What Are The Best Pasta Shapes? We Asked Your Favourite Pasta Makers
Tortellini? Farfalle? Tagliatelle? Linguine? Whether you’re the kind of person who rolls out their own fresh pasta on the reg or is just as easily pleased with a bag of dried spaghetti and a few handfuls of cavolo nero, your favourite pasta shape says a hell of a lot about you as a person. Like, for example, if your favourite pasta shape is fusilli: you’re a fucking maniac.
Coming to an agreement on what pasta shape is the greatest of all time can cause some pretty heated debates. Hurl that question into a group chat and I’d advise you to run for cover so you can watch the cannelloni carnage ensue from a safe distance.
In an attempt to get to the bottom of things (and to confirm my own ardent belief that macaroni is bullshit) I’ve asked a load of London’s top pasta dons what their favourite pasta shapes are to try and gather some sort of consensus on what the greatest shape of them all is. Read their answers below to find out if your favourite pasta shape made the cut.
Gaia Enria – Founder And 'sfoglina' At London Pastificio Burro E Salvia
“Though I come from Piemonte, where other shapes are famous, the one shape I adore making and eating is tortellini. It was the very first pasta I learnt to make with the amazing 'sfoglina' (the traditional pasta ladies) in Bologna, so there is first of all an emotional element attached: the memories of when I started the Burro e Salvia project. It is probably the most complicated and time consuming shape, but it holds the most delicious filling of Parmigiano, Parma ham and mortadella. It is usually served in a broth, perfect on chilled winter days, but at Burro e Salvia we serve it with a Parmigiano cream sauce instead, and it is unmissable.”
Masha Rener – Head Chef Of Lina Stores
“My favourite pasta shape would definitely be something classic that you can do anything with. My go-to fresh pasta would be ravioli stuffed with ricotta and spinach, it is a typical Italian pasta, with the ricotta made by hand so it’s really fresh. It’s also very versatile and goes with almost anything from ragù, tomato sauce or simply butter and sage.
If I had to choose one dry pasta shape it would have to be penne rigate. Again, it is a classic shape and so versatile but best with a simple arrabbiata. What makes it different is the ridged edge, which adds weight and absorbs sauces much better than other similar shapes. I do also love spaghetti, it’s the pasta I use most for my family, usually with a carbonara sauce, but it does require some training to eat spaghetti without getting sauce everywhere - there is an art to how you roll the fork that is not easy to master, trust me!”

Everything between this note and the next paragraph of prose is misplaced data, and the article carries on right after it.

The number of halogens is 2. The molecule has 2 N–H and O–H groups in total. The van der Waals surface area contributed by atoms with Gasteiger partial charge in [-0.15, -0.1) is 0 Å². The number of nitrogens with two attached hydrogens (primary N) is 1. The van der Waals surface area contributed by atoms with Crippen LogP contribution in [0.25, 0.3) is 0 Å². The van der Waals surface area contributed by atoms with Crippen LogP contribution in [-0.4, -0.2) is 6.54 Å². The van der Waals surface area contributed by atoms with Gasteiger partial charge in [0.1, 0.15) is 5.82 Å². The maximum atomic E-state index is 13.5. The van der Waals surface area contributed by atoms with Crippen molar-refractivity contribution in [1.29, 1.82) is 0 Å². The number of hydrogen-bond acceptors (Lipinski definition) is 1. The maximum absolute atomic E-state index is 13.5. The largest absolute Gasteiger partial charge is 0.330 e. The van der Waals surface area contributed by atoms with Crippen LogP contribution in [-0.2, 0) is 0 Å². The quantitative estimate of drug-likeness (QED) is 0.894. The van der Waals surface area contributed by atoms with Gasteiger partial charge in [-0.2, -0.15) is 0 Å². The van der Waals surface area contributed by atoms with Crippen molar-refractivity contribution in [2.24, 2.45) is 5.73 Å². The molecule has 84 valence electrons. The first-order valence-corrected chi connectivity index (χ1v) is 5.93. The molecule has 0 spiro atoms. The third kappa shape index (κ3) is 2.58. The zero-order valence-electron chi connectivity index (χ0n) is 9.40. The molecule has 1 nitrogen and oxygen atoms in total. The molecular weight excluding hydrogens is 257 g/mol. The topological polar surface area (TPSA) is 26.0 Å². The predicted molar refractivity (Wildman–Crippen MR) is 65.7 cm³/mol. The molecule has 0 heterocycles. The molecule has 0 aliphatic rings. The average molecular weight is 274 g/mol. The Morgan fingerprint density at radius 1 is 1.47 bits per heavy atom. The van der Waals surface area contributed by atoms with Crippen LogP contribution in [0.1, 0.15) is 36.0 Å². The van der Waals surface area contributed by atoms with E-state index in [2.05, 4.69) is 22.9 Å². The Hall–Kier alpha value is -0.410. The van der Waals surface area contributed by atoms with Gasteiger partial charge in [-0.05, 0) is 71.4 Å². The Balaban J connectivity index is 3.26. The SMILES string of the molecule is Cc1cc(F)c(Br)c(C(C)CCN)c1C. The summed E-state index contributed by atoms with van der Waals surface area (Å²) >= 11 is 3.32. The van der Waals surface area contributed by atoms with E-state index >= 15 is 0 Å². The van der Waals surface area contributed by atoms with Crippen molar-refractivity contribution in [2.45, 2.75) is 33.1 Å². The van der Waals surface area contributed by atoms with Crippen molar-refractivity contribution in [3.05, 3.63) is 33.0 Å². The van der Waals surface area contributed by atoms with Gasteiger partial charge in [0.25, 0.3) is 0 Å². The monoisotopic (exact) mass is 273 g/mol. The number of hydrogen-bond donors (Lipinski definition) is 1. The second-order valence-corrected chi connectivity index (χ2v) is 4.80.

Masha is the mastermind behind the brilliant menu at Lina Stores. If you haven't been yet, you truly are missing out.
Jay Patel – Founder Of Legare
“My favourite pasta shape is orecchiette! It’s a humble shape, made from two humble ingredients, just semolina and 00 flour, and has a really nice bouncy texture and chew! It gets its name from its shape, and translated into English means 'small ear'. At Legare we make all our pasta from scratch in-house and had fun making these the most. We served it with a rich fennel sausage ragù when we first opened, but it works with pretty much any sauce. Just add a large glass of Primitivo and you've pretty much got the perfect meal!”
Mitshel Ibrahim – Head Chef Of OMBRA
“Pasta in Italy is categorised into three major groups; lunga, corta e ripiena (long, short and stuffed). Some sauces work better with specific pasta shapes, according to the tradition. Tagliatelle works better with meaty or rich tomatoey sauces but you would never serve them with fish or seafood sauce. Carbonara is never served with a pasta which has eggs in it as it would become just a bit much – the list goes on. But what if I told you that there was a shape so versatile that it can be served with a variety of sauces and while being short it can also be stuffed, baked and fried? That's right: Paccheri, a giant maccherone traditional from Napoletean heritage made from only durum wheat flour and water like most pasta shapes from Southern/Central Italy. As the legend goes, this shape was born of a necessity to smuggle garlic into the Austrian empire. My favourite ways to serve it are ‘alla sorrentina’, tomatoey cheesy vibes, or ai frutti di mare."
Mitshel founded Ombra, a picturesque canal-side restaurant in Hackney. There's not many better places in London to enjoy some delicious pasta.
Stevie Parle – Founder of Joy and Pastaio
“Favourite pasta shape is a tough one, to be honest. Some days I like something unusual; some novelty. Was that a new shape designed by Fendi and sent out as an invitation to their virtual fashion show I saw on Instagram last week? Yes? I need it. Other times the uniformity of a rough textured artisanal slow dried linguini is the best and just what I need for a pile of clams. I guess my true love is for the hand formed semolina pasta of the south of Italy. Properly hand-made it’s a real slog best suited to grannies sitting all day rolling and chatting but yes, if I can, some hand rolled orecchiette any day of the week. Chewy, comforting, invigorating, impossible to buy, and even harder to make. Sounds ideal. And the name means little ears. What could be better?”
Andrew Macleod – Founder and managing director of Emilia’s Crafted Pasta
“My favourite pasta shape is pappardelle and I love to pair it with a béchamel bolognese. Wider than tagliatelle, these long silky ribbons of egg pasta are perfect to capture rich and meaty sauces on every cm of the pasta! At Emilia’s we take a more scientific approach when it comes to pairing pasta shapes with sauces. The weight, texture and size of the pasta should always complement the sauce.”